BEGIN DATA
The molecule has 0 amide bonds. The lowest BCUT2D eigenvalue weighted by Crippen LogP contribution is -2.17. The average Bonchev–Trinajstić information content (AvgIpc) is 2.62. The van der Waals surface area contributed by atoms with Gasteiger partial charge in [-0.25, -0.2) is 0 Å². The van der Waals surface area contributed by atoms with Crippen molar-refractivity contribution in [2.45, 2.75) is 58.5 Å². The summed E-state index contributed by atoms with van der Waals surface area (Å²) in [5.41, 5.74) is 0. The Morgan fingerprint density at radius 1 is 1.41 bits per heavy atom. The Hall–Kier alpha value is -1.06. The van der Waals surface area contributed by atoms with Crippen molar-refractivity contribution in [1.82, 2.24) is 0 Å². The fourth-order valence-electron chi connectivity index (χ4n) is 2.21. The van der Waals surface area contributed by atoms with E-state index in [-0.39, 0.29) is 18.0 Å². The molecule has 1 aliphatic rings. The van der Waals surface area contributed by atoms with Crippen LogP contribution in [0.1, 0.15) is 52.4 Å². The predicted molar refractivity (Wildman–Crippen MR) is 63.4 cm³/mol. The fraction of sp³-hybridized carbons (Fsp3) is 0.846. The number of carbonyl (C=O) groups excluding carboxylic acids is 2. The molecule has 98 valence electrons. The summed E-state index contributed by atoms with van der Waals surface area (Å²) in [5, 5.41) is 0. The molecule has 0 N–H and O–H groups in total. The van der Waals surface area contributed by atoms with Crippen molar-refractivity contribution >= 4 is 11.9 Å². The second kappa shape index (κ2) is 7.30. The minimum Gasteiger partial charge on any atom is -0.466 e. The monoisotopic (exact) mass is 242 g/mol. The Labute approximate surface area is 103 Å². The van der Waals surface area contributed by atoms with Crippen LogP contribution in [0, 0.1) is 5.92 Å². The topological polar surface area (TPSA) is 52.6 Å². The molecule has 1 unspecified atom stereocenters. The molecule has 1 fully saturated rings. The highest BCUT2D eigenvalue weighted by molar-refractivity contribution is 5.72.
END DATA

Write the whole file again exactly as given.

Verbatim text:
The molecule has 0 amide bonds. The lowest BCUT2D eigenvalue weighted by Crippen LogP contribution is -2.17. The average Bonchev–Trinajstić information content (AvgIpc) is 2.62. The van der Waals surface area contributed by atoms with Gasteiger partial charge in [-0.25, -0.2) is 0 Å². The van der Waals surface area contributed by atoms with Crippen molar-refractivity contribution in [2.45, 2.75) is 58.5 Å². The summed E-state index contributed by atoms with van der Waals surface area (Å²) in [5.41, 5.74) is 0. The Morgan fingerprint density at radius 1 is 1.41 bits per heavy atom. The Hall–Kier alpha value is -1.06. The van der Waals surface area contributed by atoms with Crippen molar-refractivity contribution in [1.82, 2.24) is 0 Å². The fourth-order valence-electron chi connectivity index (χ4n) is 2.21. The van der Waals surface area contributed by atoms with E-state index in [-0.39, 0.29) is 18.0 Å². The molecule has 1 aliphatic rings. The van der Waals surface area contributed by atoms with Crippen LogP contribution in [0.1, 0.15) is 52.4 Å². The predicted molar refractivity (Wildman–Crippen MR) is 63.4 cm³/mol. The fraction of sp³-hybridized carbons (Fsp3) is 0.846. The number of carbonyl (C=O) groups excluding carboxylic acids is 2. The molecule has 98 valence electrons. The summed E-state index contributed by atoms with van der Waals surface area (Å²) in [5, 5.41) is 0. The molecule has 0 N–H and O–H groups in total. The van der Waals surface area contributed by atoms with Crippen molar-refractivity contribution >= 4 is 11.9 Å². The second kappa shape index (κ2) is 7.30. The minimum Gasteiger partial charge on any atom is -0.466 e. The monoisotopic (exact) mass is 242 g/mol. The Labute approximate surface area is 103 Å². The van der Waals surface area contributed by atoms with Crippen LogP contribution in [0, 0.1) is 5.92 Å². The topological polar surface area (TPSA) is 52.6 Å². The molecule has 1 unspecified atom stereocenters. The molecule has 1 fully saturated rings. The highest BCUT2D eigenvalue weighted by molar-refractivity contribution is 5.72.